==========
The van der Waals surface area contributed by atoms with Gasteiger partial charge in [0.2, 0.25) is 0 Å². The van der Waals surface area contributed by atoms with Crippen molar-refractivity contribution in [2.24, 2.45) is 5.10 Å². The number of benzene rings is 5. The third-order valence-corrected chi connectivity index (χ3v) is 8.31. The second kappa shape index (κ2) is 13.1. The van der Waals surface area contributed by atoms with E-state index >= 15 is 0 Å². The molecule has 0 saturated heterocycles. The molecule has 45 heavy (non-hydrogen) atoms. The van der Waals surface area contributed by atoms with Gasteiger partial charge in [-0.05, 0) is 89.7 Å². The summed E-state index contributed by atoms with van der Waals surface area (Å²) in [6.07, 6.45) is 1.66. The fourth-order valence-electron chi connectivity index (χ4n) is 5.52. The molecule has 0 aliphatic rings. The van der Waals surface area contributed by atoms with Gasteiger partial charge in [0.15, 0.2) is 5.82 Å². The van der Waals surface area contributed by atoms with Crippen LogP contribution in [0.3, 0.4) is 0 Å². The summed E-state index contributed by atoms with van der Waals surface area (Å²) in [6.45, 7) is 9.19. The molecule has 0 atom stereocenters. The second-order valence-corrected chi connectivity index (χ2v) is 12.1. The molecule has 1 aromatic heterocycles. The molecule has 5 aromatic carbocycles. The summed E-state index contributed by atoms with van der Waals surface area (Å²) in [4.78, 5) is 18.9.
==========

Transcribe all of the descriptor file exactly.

The van der Waals surface area contributed by atoms with Gasteiger partial charge in [0.2, 0.25) is 0 Å². The van der Waals surface area contributed by atoms with Crippen molar-refractivity contribution in [2.24, 2.45) is 5.10 Å². The number of benzene rings is 5. The third-order valence-corrected chi connectivity index (χ3v) is 8.31. The second kappa shape index (κ2) is 13.1. The van der Waals surface area contributed by atoms with E-state index >= 15 is 0 Å². The molecule has 0 saturated heterocycles. The molecule has 45 heavy (non-hydrogen) atoms. The van der Waals surface area contributed by atoms with Gasteiger partial charge in [-0.05, 0) is 89.7 Å². The summed E-state index contributed by atoms with van der Waals surface area (Å²) in [6.07, 6.45) is 1.66. The fourth-order valence-electron chi connectivity index (χ4n) is 5.52. The molecule has 0 aliphatic rings. The van der Waals surface area contributed by atoms with Gasteiger partial charge in [0.15, 0.2) is 5.82 Å². The van der Waals surface area contributed by atoms with Crippen LogP contribution in [0.3, 0.4) is 0 Å². The summed E-state index contributed by atoms with van der Waals surface area (Å²) in [6.45, 7) is 9.19. The molecule has 0 atom stereocenters. The second-order valence-corrected chi connectivity index (χ2v) is 12.1. The molecule has 1 aromatic heterocycles. The molecule has 5 aromatic carbocycles. The summed E-state index contributed by atoms with van der Waals surface area (Å²) in [4.78, 5) is 18.9.